On the other hand, installing grass plugs involves drilling holes into the soil for planting, often using a grass plug tool like the SodPod® Power Planter, which can be equally time-consuming. The amount of time and labor involved in each method should be considered when deciding between sod and plugs, whether you plan to do it yourself or hire someone to do it for you.

Establishment Period

If you're looking for almost instant results, installing sod is the better option. However, remember that while sod provides a superficially established lawn appearance, it takes about 30 days to grow fully into the soil. During this period, ensure to avoid foot traffic to prevent further stress on the newly laid sod. But, even with this consideration, sod still takes significantly less time than waiting for plugs to grow in.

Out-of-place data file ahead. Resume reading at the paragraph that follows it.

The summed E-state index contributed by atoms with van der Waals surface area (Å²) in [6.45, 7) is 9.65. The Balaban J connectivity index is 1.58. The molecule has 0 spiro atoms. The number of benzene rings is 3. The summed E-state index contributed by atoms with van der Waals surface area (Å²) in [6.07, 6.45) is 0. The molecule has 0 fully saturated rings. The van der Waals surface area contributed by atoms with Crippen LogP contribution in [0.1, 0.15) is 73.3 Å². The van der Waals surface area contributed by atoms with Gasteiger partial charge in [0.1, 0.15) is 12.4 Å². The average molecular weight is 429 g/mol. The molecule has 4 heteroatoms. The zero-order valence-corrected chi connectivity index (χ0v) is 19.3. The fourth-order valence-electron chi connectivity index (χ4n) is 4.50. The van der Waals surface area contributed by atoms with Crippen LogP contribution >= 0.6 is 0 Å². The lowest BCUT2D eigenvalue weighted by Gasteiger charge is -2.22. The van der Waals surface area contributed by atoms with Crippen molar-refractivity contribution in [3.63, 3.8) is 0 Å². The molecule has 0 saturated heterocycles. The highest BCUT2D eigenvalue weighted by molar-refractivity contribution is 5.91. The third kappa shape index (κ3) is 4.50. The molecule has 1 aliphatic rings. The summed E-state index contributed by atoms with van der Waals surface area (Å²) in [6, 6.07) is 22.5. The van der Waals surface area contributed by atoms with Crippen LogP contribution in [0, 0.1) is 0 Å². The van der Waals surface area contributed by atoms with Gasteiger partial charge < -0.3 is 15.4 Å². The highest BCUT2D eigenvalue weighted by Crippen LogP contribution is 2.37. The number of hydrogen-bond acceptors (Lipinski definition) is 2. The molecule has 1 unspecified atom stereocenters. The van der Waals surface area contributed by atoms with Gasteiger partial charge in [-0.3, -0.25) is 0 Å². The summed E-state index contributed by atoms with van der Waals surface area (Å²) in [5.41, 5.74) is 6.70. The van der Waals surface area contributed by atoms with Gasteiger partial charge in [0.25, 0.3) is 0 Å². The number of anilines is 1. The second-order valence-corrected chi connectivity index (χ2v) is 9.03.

On the other hand, while plugs establish faster than seeds, they can take some time to fill in your lawn, especially if you're plugging an entire lawn. You can expedite the process by using faster-growing varieties like Bermuda grass plugs and supplementing your new grass with NutriPod®, a slow-release lawn fertilizer designed to support newly established grass and promote healthier root growth.



In summary, the choice between sod and grass plugs for your lawn should be based on factors like the coverage area, budget, and grass variety. Moreover, weighing factors like the amount of time and effort you're willing to put into lawn care and whether you desire instant results should determine the best option for your lawn maintenance needs.

For sod installation, read here for tips on measuring how much sod you need. To learn more about grass plugging, read here for the 7 easy steps to start a lawn with grass plugs.

Bethel Farms is a leading sod farm in Central Florida, providing a wide range of lawn care solutions, including high-quality sod and SodPods® grass plugs. Visit our website to learn more.